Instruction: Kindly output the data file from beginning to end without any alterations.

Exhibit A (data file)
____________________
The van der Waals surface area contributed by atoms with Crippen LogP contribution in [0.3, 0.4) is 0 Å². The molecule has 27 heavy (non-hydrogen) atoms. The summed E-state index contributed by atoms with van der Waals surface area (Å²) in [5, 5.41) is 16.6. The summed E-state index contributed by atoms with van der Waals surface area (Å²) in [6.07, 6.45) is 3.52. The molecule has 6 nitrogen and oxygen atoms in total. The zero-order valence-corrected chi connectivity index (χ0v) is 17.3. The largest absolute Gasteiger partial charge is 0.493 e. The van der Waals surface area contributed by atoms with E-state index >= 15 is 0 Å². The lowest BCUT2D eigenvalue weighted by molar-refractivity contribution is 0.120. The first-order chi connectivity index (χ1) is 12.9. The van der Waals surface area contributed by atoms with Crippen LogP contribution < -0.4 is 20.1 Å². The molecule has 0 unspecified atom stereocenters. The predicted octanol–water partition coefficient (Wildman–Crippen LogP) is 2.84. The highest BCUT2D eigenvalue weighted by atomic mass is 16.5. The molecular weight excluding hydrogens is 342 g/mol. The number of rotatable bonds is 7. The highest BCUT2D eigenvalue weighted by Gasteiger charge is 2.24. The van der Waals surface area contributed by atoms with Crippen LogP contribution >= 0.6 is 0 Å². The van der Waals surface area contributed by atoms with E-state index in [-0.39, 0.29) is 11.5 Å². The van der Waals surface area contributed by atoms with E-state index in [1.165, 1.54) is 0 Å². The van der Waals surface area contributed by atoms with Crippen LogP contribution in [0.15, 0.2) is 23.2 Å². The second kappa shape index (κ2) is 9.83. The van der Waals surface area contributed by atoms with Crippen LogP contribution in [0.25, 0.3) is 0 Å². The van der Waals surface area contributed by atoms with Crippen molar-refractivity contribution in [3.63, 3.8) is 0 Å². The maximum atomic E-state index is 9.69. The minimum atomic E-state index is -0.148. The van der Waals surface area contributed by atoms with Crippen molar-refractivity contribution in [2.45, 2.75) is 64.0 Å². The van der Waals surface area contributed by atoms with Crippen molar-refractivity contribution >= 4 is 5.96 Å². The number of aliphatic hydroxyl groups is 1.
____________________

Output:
The van der Waals surface area contributed by atoms with Crippen LogP contribution in [0.3, 0.4) is 0 Å². The molecule has 27 heavy (non-hydrogen) atoms. The summed E-state index contributed by atoms with van der Waals surface area (Å²) in [5, 5.41) is 16.6. The summed E-state index contributed by atoms with van der Waals surface area (Å²) in [6.07, 6.45) is 3.52. The molecule has 6 nitrogen and oxygen atoms in total. The zero-order valence-corrected chi connectivity index (χ0v) is 17.3. The largest absolute Gasteiger partial charge is 0.493 e. The van der Waals surface area contributed by atoms with E-state index >= 15 is 0 Å². The lowest BCUT2D eigenvalue weighted by molar-refractivity contribution is 0.120. The first-order chi connectivity index (χ1) is 12.9. The van der Waals surface area contributed by atoms with Crippen LogP contribution < -0.4 is 20.1 Å². The molecule has 0 unspecified atom stereocenters. The predicted octanol–water partition coefficient (Wildman–Crippen LogP) is 2.84. The highest BCUT2D eigenvalue weighted by atomic mass is 16.5. The molecular weight excluding hydrogens is 342 g/mol. The number of rotatable bonds is 7. The highest BCUT2D eigenvalue weighted by Gasteiger charge is 2.24. The van der Waals surface area contributed by atoms with Crippen LogP contribution >= 0.6 is 0 Å². The van der Waals surface area contributed by atoms with E-state index in [-0.39, 0.29) is 11.5 Å². The van der Waals surface area contributed by atoms with E-state index in [1.165, 1.54) is 0 Å². The van der Waals surface area contributed by atoms with Crippen LogP contribution in [0.15, 0.2) is 23.2 Å². The second kappa shape index (κ2) is 9.83. The van der Waals surface area contributed by atoms with Crippen LogP contribution in [0.25, 0.3) is 0 Å². The van der Waals surface area contributed by atoms with Crippen molar-refractivity contribution in [3.63, 3.8) is 0 Å². The maximum atomic E-state index is 9.69. The minimum atomic E-state index is -0.148. The van der Waals surface area contributed by atoms with Crippen molar-refractivity contribution in [2.45, 2.75) is 64.0 Å². The van der Waals surface area contributed by atoms with Crippen molar-refractivity contribution >= 4 is 5.96 Å². The number of aliphatic hydroxyl groups is 1.